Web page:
ELF dynamic loader name [was: sbrk(2) broken]

Tim Kientzle kientzle at freebsd.org
Fri Jan 4 19:51:15 PST 2008


Peter Wemm wrote:
> > On the other hand, if ld-elf.so.1 is fairly unique in this
> > concern, it might be simpler to rename it to:
> >    ld-elf-{i386,amd64,ppc,...}.so.1
> 
> While this doesn't count as an explicit vote against the rename, we can 
> solve the chroot problem easily.

Details?  Does your approach also solve the problem of
sharing /usr across different architectures (either in
a diskless NFS environment or a dual-boot scenario with
a shared /usr partition)?

> However, renaming ld-elf.so.1 is a bad idea in general.  ... things like gdb 
> "know" how to handle ld-elf.so.1.  Getting those upstream folks to add 
> additional strcmp()'s for ld-elf-i386.so.1, ld-elf-amd64.so.1 etc will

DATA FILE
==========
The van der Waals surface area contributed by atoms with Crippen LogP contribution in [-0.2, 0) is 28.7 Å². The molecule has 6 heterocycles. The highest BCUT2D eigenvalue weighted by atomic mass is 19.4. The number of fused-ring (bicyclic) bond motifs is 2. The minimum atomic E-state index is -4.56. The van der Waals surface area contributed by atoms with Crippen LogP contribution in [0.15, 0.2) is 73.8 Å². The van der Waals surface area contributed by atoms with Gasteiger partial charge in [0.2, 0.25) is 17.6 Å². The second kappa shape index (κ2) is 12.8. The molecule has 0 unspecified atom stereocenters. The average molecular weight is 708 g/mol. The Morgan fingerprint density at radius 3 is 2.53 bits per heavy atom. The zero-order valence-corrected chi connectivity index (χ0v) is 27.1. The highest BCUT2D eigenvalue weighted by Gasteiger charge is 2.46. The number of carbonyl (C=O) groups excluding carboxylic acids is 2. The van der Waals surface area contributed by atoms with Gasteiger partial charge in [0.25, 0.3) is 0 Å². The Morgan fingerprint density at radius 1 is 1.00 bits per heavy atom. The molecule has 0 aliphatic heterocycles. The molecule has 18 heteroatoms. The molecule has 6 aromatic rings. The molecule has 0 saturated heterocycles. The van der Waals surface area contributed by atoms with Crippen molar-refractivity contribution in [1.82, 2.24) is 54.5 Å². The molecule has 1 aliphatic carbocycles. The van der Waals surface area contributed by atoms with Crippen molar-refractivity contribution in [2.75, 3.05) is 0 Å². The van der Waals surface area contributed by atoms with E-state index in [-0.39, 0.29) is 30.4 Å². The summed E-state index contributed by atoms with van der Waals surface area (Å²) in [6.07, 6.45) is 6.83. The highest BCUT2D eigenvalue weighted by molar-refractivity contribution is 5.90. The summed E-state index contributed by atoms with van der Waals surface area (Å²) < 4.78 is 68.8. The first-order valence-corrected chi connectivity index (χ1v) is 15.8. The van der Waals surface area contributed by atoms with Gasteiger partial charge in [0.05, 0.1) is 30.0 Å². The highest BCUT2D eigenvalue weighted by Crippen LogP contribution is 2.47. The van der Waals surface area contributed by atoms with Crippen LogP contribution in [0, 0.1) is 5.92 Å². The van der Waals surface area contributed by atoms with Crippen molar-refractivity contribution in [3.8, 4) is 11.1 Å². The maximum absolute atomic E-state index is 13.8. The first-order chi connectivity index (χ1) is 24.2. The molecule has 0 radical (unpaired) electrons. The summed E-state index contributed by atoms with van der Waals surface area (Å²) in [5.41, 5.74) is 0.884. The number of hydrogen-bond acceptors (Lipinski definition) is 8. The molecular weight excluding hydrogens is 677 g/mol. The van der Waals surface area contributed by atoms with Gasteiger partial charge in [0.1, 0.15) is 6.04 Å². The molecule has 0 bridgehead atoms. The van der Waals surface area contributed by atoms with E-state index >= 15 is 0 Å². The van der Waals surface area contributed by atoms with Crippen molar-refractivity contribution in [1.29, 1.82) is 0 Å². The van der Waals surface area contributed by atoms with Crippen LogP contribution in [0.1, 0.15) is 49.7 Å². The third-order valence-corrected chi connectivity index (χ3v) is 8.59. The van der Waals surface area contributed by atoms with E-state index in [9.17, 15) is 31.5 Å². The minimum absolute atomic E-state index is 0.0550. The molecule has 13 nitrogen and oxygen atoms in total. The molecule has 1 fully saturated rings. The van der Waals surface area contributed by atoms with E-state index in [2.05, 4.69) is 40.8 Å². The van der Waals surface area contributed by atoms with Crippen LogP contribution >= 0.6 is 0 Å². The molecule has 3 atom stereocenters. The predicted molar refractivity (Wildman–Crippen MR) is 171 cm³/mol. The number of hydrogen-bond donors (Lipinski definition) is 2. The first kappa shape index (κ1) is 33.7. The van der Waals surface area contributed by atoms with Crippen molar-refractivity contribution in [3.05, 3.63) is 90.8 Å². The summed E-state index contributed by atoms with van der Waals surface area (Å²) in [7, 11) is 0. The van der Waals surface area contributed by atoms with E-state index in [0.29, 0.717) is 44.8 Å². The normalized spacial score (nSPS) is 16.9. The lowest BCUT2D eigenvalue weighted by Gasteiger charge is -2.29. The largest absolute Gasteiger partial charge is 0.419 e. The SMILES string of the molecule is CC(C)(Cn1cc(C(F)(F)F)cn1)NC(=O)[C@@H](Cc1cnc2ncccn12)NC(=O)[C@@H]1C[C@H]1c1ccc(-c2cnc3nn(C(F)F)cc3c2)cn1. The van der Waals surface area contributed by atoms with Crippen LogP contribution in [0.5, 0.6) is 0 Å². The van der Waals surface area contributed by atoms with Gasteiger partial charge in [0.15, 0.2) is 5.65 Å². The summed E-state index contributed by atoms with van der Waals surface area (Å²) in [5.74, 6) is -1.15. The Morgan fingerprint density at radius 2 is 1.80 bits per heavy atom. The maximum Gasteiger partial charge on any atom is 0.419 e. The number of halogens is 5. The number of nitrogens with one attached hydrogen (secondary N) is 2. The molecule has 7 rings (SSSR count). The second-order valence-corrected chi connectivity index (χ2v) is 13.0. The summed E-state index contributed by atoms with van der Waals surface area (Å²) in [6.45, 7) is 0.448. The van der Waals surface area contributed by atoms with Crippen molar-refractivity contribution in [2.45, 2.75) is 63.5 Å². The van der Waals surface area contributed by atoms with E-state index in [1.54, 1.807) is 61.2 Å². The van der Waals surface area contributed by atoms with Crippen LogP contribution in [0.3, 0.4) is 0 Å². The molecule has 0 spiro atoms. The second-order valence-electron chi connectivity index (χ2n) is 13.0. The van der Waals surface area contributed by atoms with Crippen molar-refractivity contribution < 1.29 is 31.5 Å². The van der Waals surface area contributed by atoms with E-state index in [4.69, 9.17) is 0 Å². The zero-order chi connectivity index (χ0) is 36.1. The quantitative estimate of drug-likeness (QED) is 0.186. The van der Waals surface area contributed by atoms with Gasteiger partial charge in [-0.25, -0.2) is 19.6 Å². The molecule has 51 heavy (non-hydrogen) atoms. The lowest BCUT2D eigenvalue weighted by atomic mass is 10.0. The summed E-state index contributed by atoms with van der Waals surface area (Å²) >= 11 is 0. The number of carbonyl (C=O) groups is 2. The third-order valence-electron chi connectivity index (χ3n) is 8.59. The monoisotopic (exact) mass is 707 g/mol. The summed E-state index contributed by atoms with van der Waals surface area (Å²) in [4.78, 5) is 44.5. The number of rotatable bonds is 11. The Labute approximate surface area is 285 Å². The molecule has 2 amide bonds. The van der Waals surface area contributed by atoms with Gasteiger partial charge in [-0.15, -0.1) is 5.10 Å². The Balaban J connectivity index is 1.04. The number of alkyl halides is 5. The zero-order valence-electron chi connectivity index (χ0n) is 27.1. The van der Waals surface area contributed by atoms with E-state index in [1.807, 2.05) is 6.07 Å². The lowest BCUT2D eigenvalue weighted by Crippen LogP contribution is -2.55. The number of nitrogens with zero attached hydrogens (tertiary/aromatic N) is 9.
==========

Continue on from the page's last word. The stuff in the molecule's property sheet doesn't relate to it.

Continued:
> be hard enough, and it will add another hurdle ...

I'm not sure that I see the problem.  What am I missing?
  1) gdb is built to debug binaries for a particular architecture. 
(gdb/ARM can't debug gdb/i386 binaries)
  2) gdb therefore only needs to check for "ld-elf-"`uname -m`".so.1",
which is easy to handle when gdb itself is built.

I can see some subtleties for cross-builds, but nothing
outrageous.

It also seems that your argument applies just as well to
ld-elf.so.1 and ld-elf32.so.1.  Either way, there's more
than one ld-elf.so.1, and therefore more than one name
to keep track of.

I'm not championing the rename by any means, just trying
to better understand the issues.  The fact that amd64 can
run i386 binaries but not vice-versa has a lot of subtle
implications.  Also, this is the first time that FreeBSD
has really had large user bases on two fundamentally
different architectures, so it's the first time we've
really had to confront some of these support issues
(such as the shared /usr scenario).

Tim Kientzle


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